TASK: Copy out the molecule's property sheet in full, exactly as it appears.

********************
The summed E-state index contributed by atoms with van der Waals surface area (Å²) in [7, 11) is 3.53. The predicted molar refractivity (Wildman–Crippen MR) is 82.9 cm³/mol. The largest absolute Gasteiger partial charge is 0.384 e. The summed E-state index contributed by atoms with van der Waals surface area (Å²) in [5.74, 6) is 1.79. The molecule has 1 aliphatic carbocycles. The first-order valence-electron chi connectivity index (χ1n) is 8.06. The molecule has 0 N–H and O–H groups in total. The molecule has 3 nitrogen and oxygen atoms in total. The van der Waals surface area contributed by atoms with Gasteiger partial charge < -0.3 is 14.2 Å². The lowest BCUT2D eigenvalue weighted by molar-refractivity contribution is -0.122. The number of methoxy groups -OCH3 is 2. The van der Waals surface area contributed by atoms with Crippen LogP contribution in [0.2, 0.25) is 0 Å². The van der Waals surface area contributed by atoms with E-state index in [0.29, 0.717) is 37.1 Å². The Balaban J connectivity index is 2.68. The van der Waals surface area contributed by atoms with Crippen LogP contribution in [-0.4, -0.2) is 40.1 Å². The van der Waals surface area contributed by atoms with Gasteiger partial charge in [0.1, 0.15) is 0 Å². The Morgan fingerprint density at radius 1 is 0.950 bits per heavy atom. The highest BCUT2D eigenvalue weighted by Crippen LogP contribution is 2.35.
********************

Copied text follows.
The summed E-state index contributed by atoms with van der Waals surface area (Å²) in [7, 11) is 3.53. The predicted molar refractivity (Wildman–Crippen MR) is 82.9 cm³/mol. The largest absolute Gasteiger partial charge is 0.384 e. The summed E-state index contributed by atoms with van der Waals surface area (Å²) in [5.74, 6) is 1.79. The molecule has 1 aliphatic carbocycles. The first-order valence-electron chi connectivity index (χ1n) is 8.06. The molecule has 0 N–H and O–H groups in total. The molecule has 3 nitrogen and oxygen atoms in total. The van der Waals surface area contributed by atoms with Gasteiger partial charge < -0.3 is 14.2 Å². The lowest BCUT2D eigenvalue weighted by molar-refractivity contribution is -0.122. The number of methoxy groups -OCH3 is 2. The van der Waals surface area contributed by atoms with Crippen LogP contribution in [0.2, 0.25) is 0 Å². The van der Waals surface area contributed by atoms with E-state index in [0.29, 0.717) is 37.1 Å². The Balaban J connectivity index is 2.68. The van der Waals surface area contributed by atoms with Crippen LogP contribution in [-0.4, -0.2) is 40.1 Å². The van der Waals surface area contributed by atoms with Gasteiger partial charge in [0.1, 0.15) is 0 Å². The Morgan fingerprint density at radius 1 is 0.950 bits per heavy atom. The highest BCUT2D eigenvalue weighted by Crippen LogP contribution is 2.35.